Six volunteers resign from North Smithfield Conservation Commission

Council President Paul Vadenais tells Conservation Commission Chairman Paul Soares (not pictured) that he is out of order while Councilor Paul Zwolenski watches on.

NORTH SMITHFIELD – The entire North Smithfield Conservation Commission resigned on Tuesday, Dec. 17, saying they feel their work is not appreciated following delays in the reappointment of three long-serving members by Town Administrator Gary Ezovski.

The resignation of the six-member group also follows a confrontation at a meeting Monday night between Conservation Chairman Paul Soares and Town Council President Paul Vadenais over speaking on the issue.

“It has recently become evident that there is a lack of appreciation on the part of the town administration for our many years of dedicated volunteer service to the community, our collective concern for the protection of natural resources in North Smithfield, and the substantial effort we have put forth over time,” stated a letter submitted Tuesday and signed by every member of the volunteer board.

Ezovski, meanwhile, asserted Monday that he is still not ready to make appointments to the board.

The topic of reappointing three members whose three-year terms on the commission were set to expire December 1 first came up in November, and Ezovski asked for more time on the decision.

Longtime members Paul Soares, Mike Calo and Glenn Vario have been seeking reappointment to the board, an action that in past years has often been done quickly by the administrator, and with little discussion.

Ezovski has instead sought additional volunteers for the commission and other boards in need of members, advertising the roles in his weekly newsletter.

The delay led Commission member Carol Ayala to send out an email to many residents Friday noting that they could speak on the issue during public comment Monday night.

Resident Cynthia Roberts said she discussed the topic on the Facebook page for her organization, Engage North Smithfield, and that many people wanted to know more about the appointment process.

“I would like to see more transparency in how the commissions go through their vetting process, and it’s not just me – I’m speaking for other folks who have reached out to me,” Roberts said.

“As a resident it doesn’t make sense to me that folks who have served admirably would not be reappointed unless there’s a reason that was given,” she added.

Resident Bethany Levin said she was also confused by the delay.

“They have all done a great job by this town,” Levin said.

Responding to the comments later, Ezovski said, “It’s interesting tonight that I’ve been admonished for not making the appointments and we’re questioned for how the process works.”

“I take this obligation – my appointments – very seriously,” Ezovski said. “We should make an effort to make certain anyone that has interest has the opportunity to be able to put their name forward. That’s what I’ve been trying to do. That’s what I’m going to continue to try to do.”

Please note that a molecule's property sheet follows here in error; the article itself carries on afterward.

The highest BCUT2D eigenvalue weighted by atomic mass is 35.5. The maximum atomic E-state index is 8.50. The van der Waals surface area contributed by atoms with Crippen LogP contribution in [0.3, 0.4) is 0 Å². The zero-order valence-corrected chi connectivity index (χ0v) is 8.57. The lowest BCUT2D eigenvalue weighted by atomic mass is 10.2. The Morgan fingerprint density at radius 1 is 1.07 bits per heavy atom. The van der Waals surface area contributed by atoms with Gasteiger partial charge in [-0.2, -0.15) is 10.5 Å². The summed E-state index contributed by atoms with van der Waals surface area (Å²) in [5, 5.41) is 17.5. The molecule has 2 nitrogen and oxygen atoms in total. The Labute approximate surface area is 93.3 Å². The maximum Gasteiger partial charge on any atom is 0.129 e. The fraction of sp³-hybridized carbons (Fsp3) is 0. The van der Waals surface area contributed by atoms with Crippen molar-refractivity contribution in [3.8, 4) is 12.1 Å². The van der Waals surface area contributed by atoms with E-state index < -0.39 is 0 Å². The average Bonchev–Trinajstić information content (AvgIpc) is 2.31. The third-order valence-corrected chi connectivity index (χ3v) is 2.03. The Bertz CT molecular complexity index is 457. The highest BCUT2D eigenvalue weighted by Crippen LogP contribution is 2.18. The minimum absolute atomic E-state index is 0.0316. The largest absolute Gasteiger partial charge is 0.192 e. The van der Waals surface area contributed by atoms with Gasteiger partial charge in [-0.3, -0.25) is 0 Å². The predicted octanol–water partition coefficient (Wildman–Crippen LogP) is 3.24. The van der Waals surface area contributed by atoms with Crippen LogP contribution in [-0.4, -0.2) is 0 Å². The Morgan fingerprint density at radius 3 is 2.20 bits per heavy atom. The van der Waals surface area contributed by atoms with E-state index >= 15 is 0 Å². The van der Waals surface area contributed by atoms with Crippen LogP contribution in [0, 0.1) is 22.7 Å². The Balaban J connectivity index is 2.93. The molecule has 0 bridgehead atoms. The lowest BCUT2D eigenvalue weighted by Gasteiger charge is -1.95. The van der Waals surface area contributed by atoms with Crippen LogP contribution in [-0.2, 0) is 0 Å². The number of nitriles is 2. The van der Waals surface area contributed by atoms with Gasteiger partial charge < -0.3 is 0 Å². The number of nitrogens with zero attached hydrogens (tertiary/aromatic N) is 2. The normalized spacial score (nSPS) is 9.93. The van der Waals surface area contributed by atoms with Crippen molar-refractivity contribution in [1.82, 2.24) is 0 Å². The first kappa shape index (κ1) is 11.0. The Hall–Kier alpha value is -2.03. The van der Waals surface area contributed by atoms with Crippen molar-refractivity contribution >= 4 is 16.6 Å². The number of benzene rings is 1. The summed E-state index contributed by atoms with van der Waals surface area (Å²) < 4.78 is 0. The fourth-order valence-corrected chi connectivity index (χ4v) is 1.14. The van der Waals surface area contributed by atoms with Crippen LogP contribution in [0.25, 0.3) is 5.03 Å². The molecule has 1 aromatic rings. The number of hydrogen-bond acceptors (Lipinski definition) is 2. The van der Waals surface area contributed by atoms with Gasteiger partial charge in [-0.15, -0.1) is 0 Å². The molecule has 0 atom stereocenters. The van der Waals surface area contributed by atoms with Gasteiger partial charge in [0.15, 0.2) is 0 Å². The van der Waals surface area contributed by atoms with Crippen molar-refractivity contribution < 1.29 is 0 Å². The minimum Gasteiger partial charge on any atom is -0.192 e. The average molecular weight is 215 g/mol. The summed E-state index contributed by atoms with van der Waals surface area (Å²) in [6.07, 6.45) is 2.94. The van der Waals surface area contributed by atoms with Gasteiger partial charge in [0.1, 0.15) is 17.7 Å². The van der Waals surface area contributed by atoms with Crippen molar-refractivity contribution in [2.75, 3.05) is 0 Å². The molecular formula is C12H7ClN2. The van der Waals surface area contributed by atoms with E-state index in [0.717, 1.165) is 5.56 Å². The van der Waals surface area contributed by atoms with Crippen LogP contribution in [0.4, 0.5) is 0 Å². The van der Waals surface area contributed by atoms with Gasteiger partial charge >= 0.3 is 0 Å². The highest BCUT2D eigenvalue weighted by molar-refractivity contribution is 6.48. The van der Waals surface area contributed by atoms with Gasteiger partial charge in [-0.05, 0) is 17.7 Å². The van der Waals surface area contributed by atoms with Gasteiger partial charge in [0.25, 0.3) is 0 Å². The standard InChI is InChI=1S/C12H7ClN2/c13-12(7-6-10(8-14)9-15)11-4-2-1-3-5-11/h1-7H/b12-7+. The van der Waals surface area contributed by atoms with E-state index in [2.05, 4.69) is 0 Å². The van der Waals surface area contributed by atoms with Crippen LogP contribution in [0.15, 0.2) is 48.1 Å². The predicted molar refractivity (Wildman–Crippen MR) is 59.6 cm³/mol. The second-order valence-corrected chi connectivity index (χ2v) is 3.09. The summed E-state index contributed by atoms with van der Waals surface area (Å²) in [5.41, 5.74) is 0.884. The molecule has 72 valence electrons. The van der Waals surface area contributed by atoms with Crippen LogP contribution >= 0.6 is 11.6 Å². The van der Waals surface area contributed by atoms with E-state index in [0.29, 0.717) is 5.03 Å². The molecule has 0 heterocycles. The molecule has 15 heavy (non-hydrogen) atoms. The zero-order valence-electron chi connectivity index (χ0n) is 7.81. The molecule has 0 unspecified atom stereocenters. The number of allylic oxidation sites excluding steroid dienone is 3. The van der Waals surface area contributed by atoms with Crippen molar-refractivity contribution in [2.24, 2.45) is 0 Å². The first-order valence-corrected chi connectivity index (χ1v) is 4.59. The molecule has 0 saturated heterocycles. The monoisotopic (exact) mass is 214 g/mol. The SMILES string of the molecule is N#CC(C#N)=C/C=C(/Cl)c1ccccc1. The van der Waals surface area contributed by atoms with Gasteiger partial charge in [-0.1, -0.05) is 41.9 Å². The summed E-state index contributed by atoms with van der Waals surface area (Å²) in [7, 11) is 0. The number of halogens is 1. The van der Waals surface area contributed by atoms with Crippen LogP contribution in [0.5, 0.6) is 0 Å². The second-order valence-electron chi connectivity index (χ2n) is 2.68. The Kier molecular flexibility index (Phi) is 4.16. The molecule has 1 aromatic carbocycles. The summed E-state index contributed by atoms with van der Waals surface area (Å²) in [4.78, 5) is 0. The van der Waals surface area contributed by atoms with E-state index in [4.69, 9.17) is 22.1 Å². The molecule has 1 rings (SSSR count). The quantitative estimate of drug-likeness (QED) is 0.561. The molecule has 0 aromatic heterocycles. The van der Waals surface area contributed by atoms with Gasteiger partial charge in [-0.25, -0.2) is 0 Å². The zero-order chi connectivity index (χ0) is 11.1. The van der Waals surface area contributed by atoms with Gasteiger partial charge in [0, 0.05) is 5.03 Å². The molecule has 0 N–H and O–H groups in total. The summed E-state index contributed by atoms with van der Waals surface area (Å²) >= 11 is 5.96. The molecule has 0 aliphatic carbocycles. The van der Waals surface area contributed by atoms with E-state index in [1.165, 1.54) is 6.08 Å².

“I am not ready tonight to make appointments to the Conservation Commission, the Economic Development Commission, Juvenile Hearing Board or the Personnel Board,” he said. “I will be making recommendations as soon as I believe I’ve heard from the community.”

Councilor Paul Zwolenski questioned the administrator’s decision to wait.

“Mr. administrator, you don’t have the faith in these individuals who have served a combined 29 years,” Zwolenski said. “I don’t know Gary… you may have your reasons. I don’t understand it. These are volunteers. The spend their time. They spend their own money because they are woefully underfunded. I’m at a loss for words.”

Ezovski said his choice, “is not denigrating in any way any contribution that any member has made.”

He also clarified in an email to NRI NOW that his intent was not to replace anyone but “to assure every interested resident had opportunity to be considered so the town realized the best opportunity.  Nothing more.”

The board works to protect natural resources in town, and typically weighs in on the impact of various projects, providing advisory opinions to planning and zoning on proposals that could affect resources such as wetlands. They also maintain several town-owned parcels of land, including Cedar Swamp, Monica’s Gardens and another 69-acre lot by the Greenville Road exit off of Route 146; work that members say has required significant time and labor over the years.

Council President Paul Vadenais pointed out that the members whose terms have now expired could continue to serve until they were replaced.

Soares got up to speak, and Vadenais told him he was out of order.

Ignoring the admonishment, Soares continued, “It’s outrageous to keep people in limbo like this. We’ve been volunteers for 14, 10 and 5 years,” he said of himself, Vario and Calo, respectively. “How do you expect us to continue to operate with an attitude like that?”

Vadenais stood up and unplugged the microphone, yelling “Mr. Soares, you are out of order. I will have you removed from this meeting.”

The following morning, the resignation letter was submitted, effective Tuesday, Dec, 17 and signed by Soares, Calo, Vario, and Ayala, along with members Denis Chamberland and Jeff Delasanta.

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